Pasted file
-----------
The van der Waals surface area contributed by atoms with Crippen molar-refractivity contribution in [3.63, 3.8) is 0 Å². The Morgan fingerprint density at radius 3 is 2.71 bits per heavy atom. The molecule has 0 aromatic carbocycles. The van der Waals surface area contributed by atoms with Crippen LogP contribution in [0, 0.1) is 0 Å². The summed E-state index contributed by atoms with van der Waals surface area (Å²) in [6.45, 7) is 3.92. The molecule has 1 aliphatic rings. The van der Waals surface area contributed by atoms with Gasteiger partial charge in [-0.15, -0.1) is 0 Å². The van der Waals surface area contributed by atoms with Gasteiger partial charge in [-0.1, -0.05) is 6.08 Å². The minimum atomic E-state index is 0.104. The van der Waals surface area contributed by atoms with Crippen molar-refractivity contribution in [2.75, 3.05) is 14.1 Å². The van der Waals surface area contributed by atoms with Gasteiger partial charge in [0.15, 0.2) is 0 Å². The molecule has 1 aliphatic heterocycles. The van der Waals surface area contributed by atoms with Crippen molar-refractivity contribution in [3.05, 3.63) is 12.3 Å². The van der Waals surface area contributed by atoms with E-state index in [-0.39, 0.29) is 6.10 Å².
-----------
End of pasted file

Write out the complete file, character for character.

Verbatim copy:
The van der Waals surface area contributed by atoms with Crippen molar-refractivity contribution in [3.63, 3.8) is 0 Å². The Morgan fingerprint density at radius 3 is 2.71 bits per heavy atom. The molecule has 0 aromatic carbocycles. The van der Waals surface area contributed by atoms with Crippen LogP contribution in [0, 0.1) is 0 Å². The summed E-state index contributed by atoms with van der Waals surface area (Å²) in [6.45, 7) is 3.92. The molecule has 1 aliphatic rings. The van der Waals surface area contributed by atoms with Gasteiger partial charge in [-0.15, -0.1) is 0 Å². The van der Waals surface area contributed by atoms with Gasteiger partial charge in [-0.1, -0.05) is 6.08 Å². The minimum atomic E-state index is 0.104. The van der Waals surface area contributed by atoms with Crippen molar-refractivity contribution in [2.75, 3.05) is 14.1 Å². The van der Waals surface area contributed by atoms with Gasteiger partial charge in [0.15, 0.2) is 0 Å². The molecule has 1 aliphatic heterocycles. The van der Waals surface area contributed by atoms with Crippen molar-refractivity contribution in [3.05, 3.63) is 12.3 Å². The van der Waals surface area contributed by atoms with E-state index in [-0.39, 0.29) is 6.10 Å².